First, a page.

AUDIO TRANSCRIPT: Today I’d like to talk about 6 tips for getting more accurate flow measurements. The tips are going to focus on problems that cause baseline error, nonperpendicular or turbulent flow, and flow variability.
The root cause of baseline error is eddy currents. Eddy Currents are loops of electrical current that are induced within a metal conductor by a changing magnetic field. These currents are induced for example in the metal housing that encloses the magnet. To perform an MRI study, one is constantly changing the magnetic field, so eddy currents are a constant problem. The faster you image, the faster the magnetic field is changed, This causes larger the eddy currents and leads to bigger problems.
So, how do eddy currents affect flow measurements? Well, they make the magnetic field gradients that are used for measuring flow imperfect. You can see that here on this slide. On the left, is a curve that shows what happens when you apply a magnetic field gradient for a short time. The graph should show a trapezoid. Instead, if you zoom in, you can see some of the corners of the trapezoid are rounded. These imperfections cause a baseline error when trying to measure flow.
You can see the result here on the right where the graph shows blood flow versus time. The way you quantify the blood flow is you integrate the area under the curve. Eddy currents cause the curve to shift up or down. So that the area under the curve changes. In this case the curve is shown being shifted up and the additional flow is shown in green.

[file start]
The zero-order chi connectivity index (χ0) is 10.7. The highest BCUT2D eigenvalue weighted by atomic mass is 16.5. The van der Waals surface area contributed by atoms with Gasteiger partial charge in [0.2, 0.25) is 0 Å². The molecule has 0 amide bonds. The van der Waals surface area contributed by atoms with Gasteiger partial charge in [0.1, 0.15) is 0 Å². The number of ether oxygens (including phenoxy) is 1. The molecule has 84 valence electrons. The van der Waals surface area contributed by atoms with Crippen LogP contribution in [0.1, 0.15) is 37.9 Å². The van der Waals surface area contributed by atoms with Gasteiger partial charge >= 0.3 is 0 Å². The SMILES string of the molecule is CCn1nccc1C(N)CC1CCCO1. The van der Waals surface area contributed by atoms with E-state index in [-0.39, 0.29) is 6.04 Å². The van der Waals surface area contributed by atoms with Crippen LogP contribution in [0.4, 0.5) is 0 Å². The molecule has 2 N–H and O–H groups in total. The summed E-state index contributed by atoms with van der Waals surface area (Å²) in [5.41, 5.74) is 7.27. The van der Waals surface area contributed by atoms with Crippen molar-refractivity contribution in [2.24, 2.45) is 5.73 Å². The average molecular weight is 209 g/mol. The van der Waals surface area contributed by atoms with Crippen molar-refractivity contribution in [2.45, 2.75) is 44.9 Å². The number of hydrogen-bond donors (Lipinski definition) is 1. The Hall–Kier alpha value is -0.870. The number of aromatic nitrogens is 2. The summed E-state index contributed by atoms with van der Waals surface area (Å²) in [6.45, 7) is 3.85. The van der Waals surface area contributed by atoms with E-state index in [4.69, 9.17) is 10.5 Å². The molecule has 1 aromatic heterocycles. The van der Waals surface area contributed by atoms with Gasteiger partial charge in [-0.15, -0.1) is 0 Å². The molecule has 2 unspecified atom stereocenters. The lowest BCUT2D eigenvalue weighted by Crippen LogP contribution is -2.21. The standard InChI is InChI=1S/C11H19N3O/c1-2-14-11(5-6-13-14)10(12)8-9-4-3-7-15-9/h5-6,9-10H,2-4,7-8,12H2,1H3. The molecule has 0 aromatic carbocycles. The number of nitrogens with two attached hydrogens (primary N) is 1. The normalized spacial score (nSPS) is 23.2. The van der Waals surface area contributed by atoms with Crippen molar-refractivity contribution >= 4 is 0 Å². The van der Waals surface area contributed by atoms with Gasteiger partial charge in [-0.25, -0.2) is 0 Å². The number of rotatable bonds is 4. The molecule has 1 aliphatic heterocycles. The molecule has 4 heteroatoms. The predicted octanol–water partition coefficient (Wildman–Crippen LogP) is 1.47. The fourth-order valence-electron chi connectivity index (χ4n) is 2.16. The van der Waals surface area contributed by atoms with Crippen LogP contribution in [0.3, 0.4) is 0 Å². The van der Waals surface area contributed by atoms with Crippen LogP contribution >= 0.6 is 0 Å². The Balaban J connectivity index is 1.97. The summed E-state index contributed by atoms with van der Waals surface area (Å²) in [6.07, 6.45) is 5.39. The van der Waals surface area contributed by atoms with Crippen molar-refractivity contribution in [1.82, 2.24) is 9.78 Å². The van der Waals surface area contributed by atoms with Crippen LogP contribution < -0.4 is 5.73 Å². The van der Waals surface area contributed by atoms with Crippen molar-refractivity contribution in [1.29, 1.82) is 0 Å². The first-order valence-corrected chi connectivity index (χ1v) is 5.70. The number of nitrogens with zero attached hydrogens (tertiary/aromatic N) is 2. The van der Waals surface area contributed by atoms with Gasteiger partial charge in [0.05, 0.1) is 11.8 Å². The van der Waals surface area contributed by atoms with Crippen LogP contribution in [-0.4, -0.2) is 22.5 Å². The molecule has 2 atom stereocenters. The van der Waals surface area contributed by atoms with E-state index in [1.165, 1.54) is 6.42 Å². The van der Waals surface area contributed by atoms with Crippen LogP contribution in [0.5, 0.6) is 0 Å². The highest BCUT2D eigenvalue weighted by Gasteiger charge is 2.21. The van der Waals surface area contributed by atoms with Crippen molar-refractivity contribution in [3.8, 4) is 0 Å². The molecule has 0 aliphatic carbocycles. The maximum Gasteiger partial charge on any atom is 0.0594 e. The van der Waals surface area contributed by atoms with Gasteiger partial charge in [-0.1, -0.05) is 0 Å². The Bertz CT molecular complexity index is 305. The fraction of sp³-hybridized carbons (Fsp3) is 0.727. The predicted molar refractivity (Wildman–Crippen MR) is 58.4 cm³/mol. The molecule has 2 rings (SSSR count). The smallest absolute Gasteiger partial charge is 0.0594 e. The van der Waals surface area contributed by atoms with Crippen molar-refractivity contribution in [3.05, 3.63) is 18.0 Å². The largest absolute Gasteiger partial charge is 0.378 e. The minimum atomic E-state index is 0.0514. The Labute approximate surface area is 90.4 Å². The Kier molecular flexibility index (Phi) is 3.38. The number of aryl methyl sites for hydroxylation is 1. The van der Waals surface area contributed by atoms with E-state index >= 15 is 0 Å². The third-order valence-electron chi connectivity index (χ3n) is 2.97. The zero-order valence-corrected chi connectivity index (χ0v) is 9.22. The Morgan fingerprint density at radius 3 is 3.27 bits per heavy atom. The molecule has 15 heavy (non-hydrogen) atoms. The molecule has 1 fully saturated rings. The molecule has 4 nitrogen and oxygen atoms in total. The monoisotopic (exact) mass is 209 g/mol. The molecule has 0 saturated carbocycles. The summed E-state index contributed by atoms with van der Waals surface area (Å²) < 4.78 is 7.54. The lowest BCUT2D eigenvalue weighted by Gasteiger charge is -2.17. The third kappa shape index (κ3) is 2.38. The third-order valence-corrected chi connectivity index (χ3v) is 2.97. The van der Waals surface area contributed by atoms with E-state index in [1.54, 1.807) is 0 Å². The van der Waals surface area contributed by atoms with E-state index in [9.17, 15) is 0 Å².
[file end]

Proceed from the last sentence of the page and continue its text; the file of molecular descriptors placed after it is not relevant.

It turns out that flow measurements are very sensitive to even small baseline errors.
I’m going to introduce a term here called VENC. It stands for Velocity Encoding. Any time the scanner measures flow, you need to set a VENC, a velocity limit, below which you will get no aliasing. This is analogous to the Nyquist limit that is used in ultrasound and echocardiography.
As shown in this example, if you set the VENC to +/- 200 cm/sec, a 1% velocity error can create a 20 ml flow error in a 3.5 cm diameter vessel. For a patient with an 80 ml stroke volume that 1% velocity error causes a 25% error in flow. It turns out that these errors are even bigger as the cross sectional area of the vessel increases. You can see that in the graph here. So the first tip is if you want to measure flow in an aneurysmal vessel, you’re better off measuring it before or after the aneurysm when the vessel has a smaller cross sectional area.
You can actually see these baseline errors if you put a bottle of water in the scanner and try to measure flow. This bottle of water is sometimes called a phantom. Since there is no flow in a bottle of water, the velocity image should look uniformly grey. But in the image on the right, the velocity image shows the bottle of water is darker at 6 o’clock than it is as 12 o’clock. In other words, the water appears to be moving at different velocities within the image, which is clearly not true. It also shows that often the errors are worse the further off center you are. Which leads me to the second tip: Try to measure flow as close to the center of the bore as possible. Now you might say this is impossible – that you don’t have any control over where the vessel is in the image. While this may be true in the imaging plane, you do have control in the slice direction. For instance, just acquire one slice at a time and make sure the scanner moves the imaging plane to the center of the magnet. If you prescribe more than one slice at a time, then while the center slice may be centered, the other slices won’t be. Let me show you an example…..